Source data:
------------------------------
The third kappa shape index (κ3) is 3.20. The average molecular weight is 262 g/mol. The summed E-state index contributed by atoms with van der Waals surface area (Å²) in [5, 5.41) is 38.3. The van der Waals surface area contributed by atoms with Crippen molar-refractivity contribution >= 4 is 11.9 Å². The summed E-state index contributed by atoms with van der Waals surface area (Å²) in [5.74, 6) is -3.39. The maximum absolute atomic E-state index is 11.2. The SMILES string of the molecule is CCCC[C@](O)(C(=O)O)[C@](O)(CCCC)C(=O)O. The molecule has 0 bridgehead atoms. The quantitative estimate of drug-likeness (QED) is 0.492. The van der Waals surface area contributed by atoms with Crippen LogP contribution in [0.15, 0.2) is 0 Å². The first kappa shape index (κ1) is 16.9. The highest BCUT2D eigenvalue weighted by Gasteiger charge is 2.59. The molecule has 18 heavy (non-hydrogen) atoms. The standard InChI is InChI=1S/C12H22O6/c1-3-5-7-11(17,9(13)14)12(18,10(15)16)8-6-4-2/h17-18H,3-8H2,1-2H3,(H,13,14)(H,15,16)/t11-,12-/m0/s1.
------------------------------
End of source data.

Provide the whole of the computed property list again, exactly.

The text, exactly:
The third kappa shape index (κ3) is 3.20. The average molecular weight is 262 g/mol. The summed E-state index contributed by atoms with van der Waals surface area (Å²) in [5, 5.41) is 38.3. The van der Waals surface area contributed by atoms with Crippen molar-refractivity contribution >= 4 is 11.9 Å². The summed E-state index contributed by atoms with van der Waals surface area (Å²) in [5.74, 6) is -3.39. The maximum absolute atomic E-state index is 11.2. The SMILES string of the molecule is CCCC[C@](O)(C(=O)O)[C@](O)(CCCC)C(=O)O. The molecule has 0 bridgehead atoms. The quantitative estimate of drug-likeness (QED) is 0.492. The van der Waals surface area contributed by atoms with Crippen LogP contribution in [0.15, 0.2) is 0 Å². The first kappa shape index (κ1) is 16.9. The highest BCUT2D eigenvalue weighted by Gasteiger charge is 2.59. The molecule has 18 heavy (non-hydrogen) atoms. The standard InChI is InChI=1S/C12H22O6/c1-3-5-7-11(17,9(13)14)12(18,10(15)16)8-6-4-2/h17-18H,3-8H2,1-2H3,(H,13,14)(H,15,16)/t11-,12-/m0/s1.